President Reagan has made it clear that he is willing to engage Libya's Col. Muammar Qaddafi in a blow-for-blow exchange of force. In doing so, he is implicitly saying that he will use the United States military as a blunt instrument to compel a change in Colonel Qaddafi's behavior, as opposed to a sharp tool that sends messages through isolated strikes.
This broader concept of the use of US power is held by a number of senior military officers, who argue that without occasional real campaigns, flag-waving is useless. Whether Qaddafi, a man administration officials increasingly describe as a ``mad dog,'' is the proper target for such pressure is another question.
``It could become an endless round. Are we willing to invade Libya?'' asks retired Rear Adm. Eugene Carroll of the Center for Defense Information, a Washington, D.C., defense-policy research group.
At his Wednesday evening press conference, President Reagan indicated a willingness to strike Libyan targets if intelligence indicates that Qaddafi was responsible for recent terrorist bomb attacks, one aboard a TWA airliner over Greece, the other at a Berlin nightclub frequented by US soldiers.
On Thursday, however, the White House decided that silence on the matter was preferable. At his morning briefing, spokesman Larry Speakes said tersely, ``I will have absolutely nothing to say on Qaddafi or Libya.''
The President had said that further armed retaliation depended on being sure that Libya was responsible for the recent bombings, and that he didn't yet have such proof. Amid reports of intercepted Libyan radio communications, however, other top US officials sounded more convinced that Qaddafi was the culprit.
NATO commander Gen. Bernard Rogers, speaking in Atlanta Thursday, said that he had ``indisputable evidence'' that the Berlin nightclub bombing was the work of a terorist network directed by Qaddafi.
In the Mediterranean, the aircraft carrier USS Coral Sea and its battle group were ordered to remain in the area, instead of returning home. The Navy also has cancelled a scheduled port call in Cannes, France for the carrier USS America.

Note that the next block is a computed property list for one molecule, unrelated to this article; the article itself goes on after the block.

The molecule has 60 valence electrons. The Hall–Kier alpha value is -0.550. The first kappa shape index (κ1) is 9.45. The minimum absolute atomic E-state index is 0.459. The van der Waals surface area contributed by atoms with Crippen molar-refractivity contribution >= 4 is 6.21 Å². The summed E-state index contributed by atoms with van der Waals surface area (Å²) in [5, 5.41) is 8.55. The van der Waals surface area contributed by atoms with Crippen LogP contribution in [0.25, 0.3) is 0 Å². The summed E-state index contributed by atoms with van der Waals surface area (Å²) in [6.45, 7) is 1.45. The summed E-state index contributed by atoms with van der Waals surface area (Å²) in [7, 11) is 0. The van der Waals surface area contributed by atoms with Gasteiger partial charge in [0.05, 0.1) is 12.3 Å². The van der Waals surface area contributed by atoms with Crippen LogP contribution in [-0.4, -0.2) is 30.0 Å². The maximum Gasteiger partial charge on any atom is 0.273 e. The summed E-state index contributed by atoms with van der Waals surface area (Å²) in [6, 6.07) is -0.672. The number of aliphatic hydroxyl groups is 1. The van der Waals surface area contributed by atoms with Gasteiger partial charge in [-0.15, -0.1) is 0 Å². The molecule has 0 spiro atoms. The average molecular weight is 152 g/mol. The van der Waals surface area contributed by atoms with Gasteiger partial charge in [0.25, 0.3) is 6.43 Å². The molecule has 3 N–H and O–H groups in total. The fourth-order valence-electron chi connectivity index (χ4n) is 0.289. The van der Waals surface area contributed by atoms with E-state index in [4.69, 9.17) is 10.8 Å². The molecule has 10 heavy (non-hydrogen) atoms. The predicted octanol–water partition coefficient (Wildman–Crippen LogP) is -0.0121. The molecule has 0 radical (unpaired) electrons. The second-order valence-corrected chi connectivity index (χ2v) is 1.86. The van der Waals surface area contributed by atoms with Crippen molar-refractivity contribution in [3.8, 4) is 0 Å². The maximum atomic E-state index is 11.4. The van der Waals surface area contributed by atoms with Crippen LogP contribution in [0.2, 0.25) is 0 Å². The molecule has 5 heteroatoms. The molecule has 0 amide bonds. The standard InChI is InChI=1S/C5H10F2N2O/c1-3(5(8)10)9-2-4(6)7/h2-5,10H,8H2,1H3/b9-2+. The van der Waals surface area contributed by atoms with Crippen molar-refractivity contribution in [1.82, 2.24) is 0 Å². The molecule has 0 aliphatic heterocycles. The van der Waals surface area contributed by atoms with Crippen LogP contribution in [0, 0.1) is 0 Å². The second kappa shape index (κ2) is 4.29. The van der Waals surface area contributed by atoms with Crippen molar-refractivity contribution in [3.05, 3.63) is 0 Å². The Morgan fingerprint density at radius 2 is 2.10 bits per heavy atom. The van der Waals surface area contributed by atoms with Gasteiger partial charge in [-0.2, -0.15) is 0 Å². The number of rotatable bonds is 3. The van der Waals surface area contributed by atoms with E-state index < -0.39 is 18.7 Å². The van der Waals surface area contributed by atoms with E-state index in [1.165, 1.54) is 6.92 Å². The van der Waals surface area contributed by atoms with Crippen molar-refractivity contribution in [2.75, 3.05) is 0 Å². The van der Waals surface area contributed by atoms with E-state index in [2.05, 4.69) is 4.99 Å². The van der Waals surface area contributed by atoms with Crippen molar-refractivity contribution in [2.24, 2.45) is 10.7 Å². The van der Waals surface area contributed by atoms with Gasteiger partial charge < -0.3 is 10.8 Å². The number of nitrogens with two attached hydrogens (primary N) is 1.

A third carrier, the USS Enterprise, is currently in the Indian Ocean. Several retired Navy officers expressed doubt that the Enterprise would be sent to the Mediterranean, now that Libya has been struck once. In transit the ship would have to pass through the Suez Canal, where it would be very vulnerable for some 18 hours.
A Navy spokesman said there were no unusual carrier movements in the Atlantic or at eastern US ports.
The Navy could strike Libyan oil refineries or desert military depots using warplanes from only two carriers. But without the defensive ability provided by a third carrier, the Navy could not hang around for long. ``You're reduced to a hit-and-retire operation,'' says a retired Navy officer familiar with carrier operations.
Theoretically, US F/B 111 bombers based in Britain could strike Libya. But sources doubt whether Prime Minister Margaret Thatcher could allow such a move and survive politically. Air Force B-52 heavy bombers could fly from bases on the continental US, hit Libya, and fly back, with in-flight refueling. The US practiced such an operation recently in the ``Bright Star'' exercises conducted with Middle Eastern allies.
Wednesday night, President Reagan said of terrorism, ``If somebody does this and gets away with it, and nothing happens to him, that encourages him to try even harder and do more.''
But Qaddafi is not famous for his predictability. Robert McFarlane, national security adviser to Reagan from 1983 to 1985, said in a recent magazine interview that he doubts whether last month's US strike against Libya would have much effect on Qaddafi's willingness to engage in terror.